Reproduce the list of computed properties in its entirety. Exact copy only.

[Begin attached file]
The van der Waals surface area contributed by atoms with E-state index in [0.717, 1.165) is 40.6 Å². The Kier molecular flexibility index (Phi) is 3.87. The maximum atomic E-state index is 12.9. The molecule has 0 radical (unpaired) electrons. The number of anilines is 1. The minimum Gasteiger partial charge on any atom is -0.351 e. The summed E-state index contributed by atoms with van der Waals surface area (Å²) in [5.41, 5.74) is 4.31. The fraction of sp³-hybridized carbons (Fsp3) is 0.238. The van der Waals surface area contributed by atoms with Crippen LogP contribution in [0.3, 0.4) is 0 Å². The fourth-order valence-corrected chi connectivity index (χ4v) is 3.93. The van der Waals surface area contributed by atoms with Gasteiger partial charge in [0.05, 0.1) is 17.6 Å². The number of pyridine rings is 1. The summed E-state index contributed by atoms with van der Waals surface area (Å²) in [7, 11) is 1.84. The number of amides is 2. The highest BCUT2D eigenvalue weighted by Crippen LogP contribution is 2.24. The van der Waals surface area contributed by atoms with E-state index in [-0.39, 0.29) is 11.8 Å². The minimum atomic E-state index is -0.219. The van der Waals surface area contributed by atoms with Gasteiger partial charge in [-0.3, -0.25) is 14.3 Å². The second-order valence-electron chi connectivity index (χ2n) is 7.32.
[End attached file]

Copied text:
The van der Waals surface area contributed by atoms with E-state index in [0.717, 1.165) is 40.6 Å². The Kier molecular flexibility index (Phi) is 3.87. The maximum atomic E-state index is 12.9. The molecule has 0 radical (unpaired) electrons. The number of anilines is 1. The minimum Gasteiger partial charge on any atom is -0.351 e. The summed E-state index contributed by atoms with van der Waals surface area (Å²) in [5.41, 5.74) is 4.31. The fraction of sp³-hybridized carbons (Fsp3) is 0.238. The van der Waals surface area contributed by atoms with Crippen LogP contribution in [0.3, 0.4) is 0 Å². The fourth-order valence-corrected chi connectivity index (χ4v) is 3.93. The van der Waals surface area contributed by atoms with Gasteiger partial charge in [0.05, 0.1) is 17.6 Å². The number of pyridine rings is 1. The summed E-state index contributed by atoms with van der Waals surface area (Å²) in [7, 11) is 1.84. The number of amides is 2. The highest BCUT2D eigenvalue weighted by Crippen LogP contribution is 2.24. The van der Waals surface area contributed by atoms with E-state index in [-0.39, 0.29) is 11.8 Å². The minimum atomic E-state index is -0.219. The van der Waals surface area contributed by atoms with Gasteiger partial charge in [-0.3, -0.25) is 14.3 Å². The second-order valence-electron chi connectivity index (χ2n) is 7.32.